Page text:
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People leave Managers & not Companies
Human Resources » Employee Relations

Chrm Message From: shawn Total Posts: 40 Join Date: 16/08/2006
Rank: Executive Post Date: 28/08/2006 04:15:54 Points: 200 Location: United States

Every company normally faces one common problem of high employee turnout ratio. People are leaving the company for better pay, better profile or simply for just one reason 'pak gaya'. This article might just throw some light on the matter...... After reading it I realised how true the subject line of this mail is.

Early this year, Arun, an old friend who is a senior software designer, got an offer from a prestigious international firm to work in its India operations developing specialized software. He was thrilled by the offer. He had heard a lot about the CEO of this company, charismatic man often quoted in the business press for his visionary attitude.

The salary was great. The company had all the right systems in place employee-friendly human resources (HR) policies, a spanking new office, and the very best technology, even a canteen that served superb food. Twice Arun was sent abroad for training. "My learning curve is the sharpest it's ever been," he said soon after he joined. "It's a real high working with such cutting edge technology." Last week, less than eight months after he joined, Arun walked out of the job.

He has no other offer in hand but he said he couldn't take it anymore. Nor, apparently, could several other people in his department who have also quit recently. The CEO is distressed about the high employee turnover. He's distressed about the money he's spent in training them. He's distressed because he can't figure out what happened.

Why did this talented employee leave despite a top salary? Arun quit for the same reason that drives many good people away. The answer lies in one of the largest studies undertaken by the Gallup Organization. The study surveyed over a million employees and 80,000 managers and was published in a book called First Break All The Rules.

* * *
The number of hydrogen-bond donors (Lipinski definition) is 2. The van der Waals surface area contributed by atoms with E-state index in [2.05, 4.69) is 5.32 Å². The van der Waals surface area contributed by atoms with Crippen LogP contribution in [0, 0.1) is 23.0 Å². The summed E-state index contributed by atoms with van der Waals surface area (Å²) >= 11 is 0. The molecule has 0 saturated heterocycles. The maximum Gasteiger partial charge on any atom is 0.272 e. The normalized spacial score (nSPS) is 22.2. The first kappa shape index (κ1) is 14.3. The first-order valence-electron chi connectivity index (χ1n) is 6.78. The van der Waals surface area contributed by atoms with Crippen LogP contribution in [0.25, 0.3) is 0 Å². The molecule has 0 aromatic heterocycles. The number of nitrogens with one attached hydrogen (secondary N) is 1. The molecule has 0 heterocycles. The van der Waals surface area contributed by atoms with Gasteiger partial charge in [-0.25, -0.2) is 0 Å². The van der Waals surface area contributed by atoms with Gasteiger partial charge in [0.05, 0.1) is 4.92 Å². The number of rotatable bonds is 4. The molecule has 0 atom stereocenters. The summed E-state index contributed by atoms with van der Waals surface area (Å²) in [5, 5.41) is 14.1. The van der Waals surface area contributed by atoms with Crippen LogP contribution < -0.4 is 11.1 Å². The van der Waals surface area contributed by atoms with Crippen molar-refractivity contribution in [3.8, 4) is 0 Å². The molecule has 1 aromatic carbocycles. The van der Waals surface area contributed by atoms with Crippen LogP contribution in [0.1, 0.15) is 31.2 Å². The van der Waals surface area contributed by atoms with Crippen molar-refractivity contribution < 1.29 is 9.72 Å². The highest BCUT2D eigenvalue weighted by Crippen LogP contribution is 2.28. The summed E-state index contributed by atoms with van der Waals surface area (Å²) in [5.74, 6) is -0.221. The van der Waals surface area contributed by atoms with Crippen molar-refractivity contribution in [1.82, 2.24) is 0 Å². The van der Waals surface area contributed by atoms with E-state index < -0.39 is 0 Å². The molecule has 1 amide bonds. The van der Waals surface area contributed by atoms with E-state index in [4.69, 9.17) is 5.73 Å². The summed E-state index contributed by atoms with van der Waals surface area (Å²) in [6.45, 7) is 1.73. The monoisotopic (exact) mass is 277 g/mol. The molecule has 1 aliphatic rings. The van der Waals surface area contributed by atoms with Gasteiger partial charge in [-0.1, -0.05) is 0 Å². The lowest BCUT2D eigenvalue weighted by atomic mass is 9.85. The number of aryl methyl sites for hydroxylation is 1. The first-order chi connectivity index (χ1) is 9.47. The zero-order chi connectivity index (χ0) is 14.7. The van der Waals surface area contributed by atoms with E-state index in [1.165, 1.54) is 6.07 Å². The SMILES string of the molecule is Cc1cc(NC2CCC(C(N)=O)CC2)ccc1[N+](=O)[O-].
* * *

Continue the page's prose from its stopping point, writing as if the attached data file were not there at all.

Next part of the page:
It came up with this surprising finding: If you're losing good people, look to their immediate supervisor. More than any other single reason, he is the reason people stay and thrive in an organization. And he's the reason why they quit, taking their knowledge, experience and contacts with them. Often, straight to the competition.

"People leave managers not companies," write the authors Marcus Buckingham and Curt Coffman. "So much money has been thrown at the challenge of keeping good people - in the form of better pay, better perks and better training - when, in the end, turnover is mostly manager issue." If you have a turnover problem, look first to your managers. Are they driving people away?

Beyond a point, an employee's primary need has less to do with money, and more to do with how he's treated and how valued he feels. Much of this depends directly on the immediate manager. And yet, bad bosses seem to happen to good people everywhere. A Fortune magazine survey some years ago found that nearly 75 per cent of employees have suffered at the hands of difficult superiors. You can leave one job to find - you guessed it, another wolf in a pin-stripe suit in the next one.

Of all the workplace stressors, a bad boss is possibly the worst, directly impacting the emotional health and productivity of employees.

HR experts say that of all the abuses, employees find public humiliation the most intolerable. The first time, an employee may not leave, but a thought has been planted. The second time, that thought gets strengthened. The third time, he starts looking for another job. When people cannot retort openly in anger, they do so by passive aggression. By digging their heels in and slowing down. By doing only what they are told to do and no more. By omitting to give the boss crucial information.